Vincenzo Nibali (Astana) approaches the 2014 Tour de France with more maturity. According to his trainer, his year away from the Tour and changes made have served the Sicilian ‘Shark’ well.
“Maturity,” Nibali’s long-time trainer, Paolo Slongo told Cycling Weekly. “He married and he changed teams. He has more responsibilities at team Astana. In team Cannondale, the staff looked after everything for him, what he needed and didn’t need to do. Taking on responsibility in Astana helped him mature.”
Nibali won the 2010 Vuelta a España and gradually improved in the Tour de France with Italy’s famous green team. He placed third in 2012 behind Sky’s Bradley Wiggins and Chris Froome.
Nibali switched into team Astana’s blue at the start of this season after seven years with Liquigas-Cannondale. The 29-year-old decided to take aim at the Giro d’Italia and Vuelta a España and skipped the Tour. It paid off, with the winner’s pink jersey in Italy and second place in Spain.
Nibali also had to think on his own along the way. He was unable to rely on Slongo or Cannondale’s top brass, Roberto Amadio and Stefano Zanatta but excelled regardless. He wrestled the lead away from Froome in Tirreno-Adriatico, took on Wiggins to win the Giro del Trentino and of course, came out of a snow-ravaged Giro looking rosy.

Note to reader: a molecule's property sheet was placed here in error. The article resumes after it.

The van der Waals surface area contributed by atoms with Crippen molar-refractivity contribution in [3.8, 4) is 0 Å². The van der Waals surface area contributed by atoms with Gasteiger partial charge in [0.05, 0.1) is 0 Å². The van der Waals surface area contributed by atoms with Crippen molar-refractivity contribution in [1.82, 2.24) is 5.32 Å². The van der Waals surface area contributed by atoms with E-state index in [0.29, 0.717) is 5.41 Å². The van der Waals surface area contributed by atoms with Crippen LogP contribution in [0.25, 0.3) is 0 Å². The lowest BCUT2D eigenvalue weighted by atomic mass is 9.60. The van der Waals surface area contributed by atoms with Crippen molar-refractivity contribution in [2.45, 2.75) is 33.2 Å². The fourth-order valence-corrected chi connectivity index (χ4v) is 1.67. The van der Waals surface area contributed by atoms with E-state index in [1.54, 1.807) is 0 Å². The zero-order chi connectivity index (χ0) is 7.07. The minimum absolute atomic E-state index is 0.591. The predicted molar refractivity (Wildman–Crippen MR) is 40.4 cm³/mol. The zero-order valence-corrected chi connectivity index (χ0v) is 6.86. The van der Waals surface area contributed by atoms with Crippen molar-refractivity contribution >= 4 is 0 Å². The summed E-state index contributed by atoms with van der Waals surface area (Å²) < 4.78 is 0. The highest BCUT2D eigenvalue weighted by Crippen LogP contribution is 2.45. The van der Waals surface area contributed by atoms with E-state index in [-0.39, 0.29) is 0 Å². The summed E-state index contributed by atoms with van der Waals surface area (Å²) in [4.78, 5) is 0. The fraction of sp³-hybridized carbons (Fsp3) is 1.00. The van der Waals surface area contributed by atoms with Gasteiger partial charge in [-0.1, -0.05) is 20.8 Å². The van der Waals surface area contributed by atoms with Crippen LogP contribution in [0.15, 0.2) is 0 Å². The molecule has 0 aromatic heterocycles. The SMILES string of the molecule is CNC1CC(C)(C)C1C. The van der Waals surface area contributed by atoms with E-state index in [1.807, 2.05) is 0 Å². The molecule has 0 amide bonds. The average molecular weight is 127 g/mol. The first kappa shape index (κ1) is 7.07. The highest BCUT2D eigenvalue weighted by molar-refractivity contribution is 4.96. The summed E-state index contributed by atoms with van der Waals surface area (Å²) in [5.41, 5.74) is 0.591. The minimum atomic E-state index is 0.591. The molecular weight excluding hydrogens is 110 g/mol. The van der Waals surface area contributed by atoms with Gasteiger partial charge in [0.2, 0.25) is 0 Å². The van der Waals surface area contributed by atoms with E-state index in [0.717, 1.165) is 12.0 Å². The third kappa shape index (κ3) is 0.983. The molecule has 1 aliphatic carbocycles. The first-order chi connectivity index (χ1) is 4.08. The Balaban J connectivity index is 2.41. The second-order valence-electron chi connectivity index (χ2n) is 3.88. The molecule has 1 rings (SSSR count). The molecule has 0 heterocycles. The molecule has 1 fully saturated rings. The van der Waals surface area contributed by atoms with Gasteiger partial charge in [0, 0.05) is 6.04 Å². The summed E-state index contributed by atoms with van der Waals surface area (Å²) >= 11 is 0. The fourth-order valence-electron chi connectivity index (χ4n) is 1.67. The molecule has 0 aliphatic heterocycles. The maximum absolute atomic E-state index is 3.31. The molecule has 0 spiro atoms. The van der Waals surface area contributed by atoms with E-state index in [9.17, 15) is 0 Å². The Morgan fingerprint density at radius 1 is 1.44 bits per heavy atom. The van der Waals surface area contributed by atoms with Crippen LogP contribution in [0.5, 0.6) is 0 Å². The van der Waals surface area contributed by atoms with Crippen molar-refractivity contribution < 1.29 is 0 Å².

“The Giro’s completed a circle for Nibali,” national coach, Paolo Bettini told newspaper La Gazzetta dello Sport at the time. “He kept improving in the last three years, kept his feet on the ground, but also matured as a man and how he manages a team.”
Astana’s experienced team manager, Giuseppe Martinelli guided Nibali through 2013. For next season, he also secured Slongo’s services. The Italian from Treviso will work as a trainer/sports director, specifically following Nibali’s Tour group.
“Martinelli asked me at the end of last year and kept after me this year,” Slongo said. “What convinced me was Nibali’s Tour project. I had Peter Sagan in the ranks at Cannondale but with Nibali it’s different because I’ll be working on trying to win Grand Tours.”
Slongo’s job is to help take Nibali to the podium’s top step in Paris. Next July’s route, light on time trials and heavy on climbs, should suit him well. It may even produce a two-way jersey tussle between Nibali and Froome.
Nibali officially starts working towards that yellow jersey this week at a team gathering in Tuscany. The tentative path has Sicilian in Calpe for a December training camp and in Tenerife for high-altitude miles. Slongo will follow his progress and make tweaks to have the more mature Nibali on target first for the Ardennes Classics in April and then the Tour.